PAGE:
The Best Ways to Foster Your Child’s Brain Development

As a parent, ensuring your growing toddler properly develops in all aspects of life is likely a top priority. However, it can be overwhelming to try to keep up with all the things you’re supposed to do to give toddlers the best foundation. This period of a child’s life is important as 85% of brain growth occurs in the first three years. Here are several ways to ensure your child engages in activities and habits that will simultaneously foster their brain health and development.

Videos From Tinybeans

Regular Reading: One of the best ways to build language and literacy skills prior to your child reading on their own is reading to them on a regular basis. This will promote early vocabulary and listening skills that will, in turn, predict later success in reading and other school subjects. Books that are best bets at this age have engaging, imaginative illustrations and help develop basic language and number concepts. Let your child help pick out books they’re interested in will make it more fun.  

Action Toys: Anything toddlers can ride on, push, pull, or use in motion helps them practice motor skills and coordination—and burns off some of their boundless energy. Consider toys such as wagons, pedal-free bikes, strollers, play grocery carts, pull toys, plastic bowling sets, pounding and hammering toys, and large and small balls.  

Get Outside: Research has shown that children who spend time outdoors are more physically active, more creative in their play, less physically aggressive, and show better concentration. Exposure to nature also plants the seeds early for becoming more eco-sensitive later in life.

Try a big net for catching bugs or minnows, toys for outdoor play (such as balls), a sandbox and sand toys (shovels, dump trucks), and gardening tools (like a child-size rake and watering can).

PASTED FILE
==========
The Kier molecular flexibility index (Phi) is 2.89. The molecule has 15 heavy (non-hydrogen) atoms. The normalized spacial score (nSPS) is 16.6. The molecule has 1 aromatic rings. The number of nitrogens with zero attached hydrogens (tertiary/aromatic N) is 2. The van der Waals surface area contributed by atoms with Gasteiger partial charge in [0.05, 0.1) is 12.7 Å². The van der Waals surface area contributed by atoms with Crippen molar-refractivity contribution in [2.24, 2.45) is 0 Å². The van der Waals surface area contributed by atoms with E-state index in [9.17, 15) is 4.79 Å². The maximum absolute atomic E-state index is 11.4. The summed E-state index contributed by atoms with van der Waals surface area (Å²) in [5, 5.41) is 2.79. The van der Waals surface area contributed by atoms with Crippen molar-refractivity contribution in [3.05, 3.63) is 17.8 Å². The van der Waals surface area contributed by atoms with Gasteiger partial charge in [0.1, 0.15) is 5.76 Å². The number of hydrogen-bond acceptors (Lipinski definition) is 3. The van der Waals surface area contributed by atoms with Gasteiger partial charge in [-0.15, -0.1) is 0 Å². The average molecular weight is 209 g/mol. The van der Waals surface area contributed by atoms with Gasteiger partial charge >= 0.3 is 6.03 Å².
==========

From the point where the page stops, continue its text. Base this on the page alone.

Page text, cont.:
Plan Some Playdates: Playing with other children is a great way to help your child learn social skills, but it is also great for helping them learn to make decisions and to work in a group or in parallel with another person. These types of interactions now are setting the stage for your child being able to master higher-level cognitive tasks later in life, so the more practice they can get when they are young, the better.  

Make Believe: Pretend play is fun for your toddler and great for helping them develop the skills for sequencing, storytelling, and logic. Encourage your child to engage in pretend play by prompting them with ideas, like “Let’s pretend we are pirates…” and have your child act out what you both should say. You can also pretend to play with dolls or action figures, and ask your child to tell you a story about what is happening.   

In addition to traditional toys and activities, nutrition also goes hand-in-hand with fostering healthy brain and cognitive development. Poor nutrition during your toddler’s pivotal years of growth can have negative long-lasting effects, so it’s important for parents to regularly consider their child’s food intake. Try some of these food-focused tips:

Grocery Shopping/Meal Preparation: Involving your toddler in grocery shopping and meal preparation are additional ways to encourage incorporating healthy foods into their diet while expanding their awareness of smart food choices. Directing them to the produce aisle to pick out fruits and veggies is also a great way to teach colors and counting.  

Smart Snacking: Children love snack time but providing the proper food options is important to ensure your toddler receives nutrients they need. Often during the younger years, toddlers are picky and require additional attention when trying new foods. In this case, opt for incorporating a toddler nutrition drink like Enfagrow Toddler Nutritional Drink Powder. It’s made with real milk and has nutrients like DHA (Docosahexanoic Acid) which is an important omega-3 fatty acid and a building block of the brain, as well as vitamin D and iron. Mix with water or add one scoop to recipes such as muffins, pancakes, and smoothies to easily deliver nutrients important for your toddler’s growth, brain and immune health.

A research neuroscientist and expert in nutrition, diet and addiction. Dr. Avena is an Asst. Professor of Neuroscience at Mount Sinai Medical School in NYC. She is the author of several books, including Why Diets Fail, What to Eat When You’re Pregnant, and What to Feed Your Baby & Toddler.


Parenting news, advice, and inspo… right in your inbox.

By signing up to Tinybeans newsletters you agree to our Terms and Privacy Policy